Sunday, July 6, 2014

Fritter Frenzy

Elderberry Fritters
5 July 2014

     As children, Miriam and her sister Karen, looked forward with great anticipation at this time of year, to the annual feast in their Mennonite household, of elderberry fritters with maple syrup. 
     A few years ago Karen suggested we revive the custom and we have been doing it ever since. Normally it is a Canada Day treat for us (1 July) but this year the flowers were not quite ready and we delayed it for a few days.
     The first step is to find bushes with large, fully formed flowers which are cut and harvested.

Elderberry flowers
  
Karen about to cut the flowers
       Back at home, the stalks are trimmed while a batter is being made in which the flowers will be dipped.

Karen cutting the stems off
     The flowers are ready for the batter.

      
     And now they are dipped.


     And into the deep fryer of hot oil they go.


     Once they are ready they are brought to the table to be consumed with a liberal helping of delicious Ontario Maple Syrup.

Perfect elderberry fritters



     This is not exactly a low calorie dessert but we throw caution to the wind, do it once a year, and keep alive a wonderful tradition of using local produce to furnish delicious food.
     You can only imagine just how much Miriam is enjoying her portion!


     

Saturday, July 5, 2014

Eastern Kingbird Nest with Young

Eastern Kingbird (Tyran tritri) Tyrannus tyrranus
Nest with three young
Creekside Church Area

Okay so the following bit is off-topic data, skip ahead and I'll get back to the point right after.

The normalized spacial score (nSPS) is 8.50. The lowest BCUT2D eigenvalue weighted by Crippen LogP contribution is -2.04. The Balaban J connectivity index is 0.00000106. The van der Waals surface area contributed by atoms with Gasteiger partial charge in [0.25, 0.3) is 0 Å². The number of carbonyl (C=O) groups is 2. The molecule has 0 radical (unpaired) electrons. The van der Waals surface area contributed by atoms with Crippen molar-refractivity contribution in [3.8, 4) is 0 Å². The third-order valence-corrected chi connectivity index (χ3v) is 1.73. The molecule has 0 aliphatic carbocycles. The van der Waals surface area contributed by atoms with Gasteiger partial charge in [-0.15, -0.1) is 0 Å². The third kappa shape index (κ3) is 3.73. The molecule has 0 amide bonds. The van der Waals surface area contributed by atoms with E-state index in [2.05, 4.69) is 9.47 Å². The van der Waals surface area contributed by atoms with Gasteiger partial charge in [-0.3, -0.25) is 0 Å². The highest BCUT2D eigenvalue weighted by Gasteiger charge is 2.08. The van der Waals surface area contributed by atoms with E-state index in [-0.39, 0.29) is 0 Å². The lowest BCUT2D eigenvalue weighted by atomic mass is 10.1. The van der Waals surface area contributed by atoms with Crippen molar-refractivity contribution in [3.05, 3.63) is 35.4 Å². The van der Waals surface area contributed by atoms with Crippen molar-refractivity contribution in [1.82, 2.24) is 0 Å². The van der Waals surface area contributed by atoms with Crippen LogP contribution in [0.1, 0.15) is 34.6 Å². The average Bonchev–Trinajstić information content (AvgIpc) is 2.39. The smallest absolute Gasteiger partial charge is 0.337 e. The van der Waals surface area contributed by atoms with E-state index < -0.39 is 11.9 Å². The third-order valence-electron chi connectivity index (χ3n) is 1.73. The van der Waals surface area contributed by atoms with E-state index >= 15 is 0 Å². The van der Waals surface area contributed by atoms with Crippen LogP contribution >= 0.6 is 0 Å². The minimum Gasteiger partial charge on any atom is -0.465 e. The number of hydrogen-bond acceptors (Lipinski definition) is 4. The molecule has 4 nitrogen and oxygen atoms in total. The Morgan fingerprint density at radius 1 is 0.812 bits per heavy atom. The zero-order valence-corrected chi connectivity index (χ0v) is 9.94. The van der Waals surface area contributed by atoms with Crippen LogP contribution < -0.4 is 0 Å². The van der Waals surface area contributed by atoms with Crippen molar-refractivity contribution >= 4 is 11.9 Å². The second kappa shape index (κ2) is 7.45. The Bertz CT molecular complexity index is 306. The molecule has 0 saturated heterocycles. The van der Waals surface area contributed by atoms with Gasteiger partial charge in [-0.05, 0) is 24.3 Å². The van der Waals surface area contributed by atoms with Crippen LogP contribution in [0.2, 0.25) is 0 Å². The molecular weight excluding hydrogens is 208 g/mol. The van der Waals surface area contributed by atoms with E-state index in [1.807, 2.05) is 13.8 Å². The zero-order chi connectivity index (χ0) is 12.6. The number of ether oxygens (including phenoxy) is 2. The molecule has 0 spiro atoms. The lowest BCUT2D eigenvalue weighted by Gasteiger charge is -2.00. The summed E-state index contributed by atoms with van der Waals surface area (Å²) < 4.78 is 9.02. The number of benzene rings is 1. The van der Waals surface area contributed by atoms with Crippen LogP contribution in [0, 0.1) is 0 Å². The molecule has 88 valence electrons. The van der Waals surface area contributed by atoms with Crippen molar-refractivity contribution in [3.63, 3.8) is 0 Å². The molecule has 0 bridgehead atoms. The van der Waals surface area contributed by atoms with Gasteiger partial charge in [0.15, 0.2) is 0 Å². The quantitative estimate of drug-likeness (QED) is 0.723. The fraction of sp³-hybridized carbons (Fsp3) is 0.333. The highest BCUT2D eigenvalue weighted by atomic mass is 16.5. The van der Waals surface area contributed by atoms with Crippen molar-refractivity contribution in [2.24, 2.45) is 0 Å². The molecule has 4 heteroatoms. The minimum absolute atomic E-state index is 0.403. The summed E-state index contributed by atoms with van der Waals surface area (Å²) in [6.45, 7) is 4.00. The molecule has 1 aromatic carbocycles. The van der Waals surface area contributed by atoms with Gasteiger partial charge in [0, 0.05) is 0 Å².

Waterloo, ON
5 July 2014


     Most Saturday mornings I visit my favourite deli, do my banking etc. and on the way to run my errands I visit a half dozen local birding spots. Having done this for several years I have a pretty good idea of what to expect at these locations in different seasons.
     There is a large evangelical church (getting bigger all the time and building over my birding plot) which has contained a few surprises from time to time. This morning I was delighted to locate an active nest of Eastern Kingbird there, and could clearly see the young birds, already quite big, being fed by the parents. I had binoculars and scope with me, but no camera, so when I arrived back home Miriam and I returned to Creekside with cameras in hand.
     The nest was hardly in an ideal situation for photography but we managed (Miriam more so than me) to get several shots to illustrate our discovery.

Adult at the nest with young
     I am always a little amused at the scientific name for this species - Tyrannus tyrannus - for it seems such a gentle little bird, hardly deserving of such a menacing moniker. I guess if you were this unfortunate dragonfly you might think that Tyrannus tyrannus was entirely appropriate!


     The adult bird attempted several times to stuff the dragonfly into the mouth of a hungry youngster, but without success. Perhaps the adult finally severed the wings before trying again.

     After feeding their young the adults would generally perch close by for a minute or two before going back out to gather more prey.


     As soon as the parents approached anywhere near the nest the gapes of the nestlings opened wide in anticipation of an insect snack.



     When I first located the nest this morning I observed only two young, but when Miriam and I returned we saw three open mouths very clearly.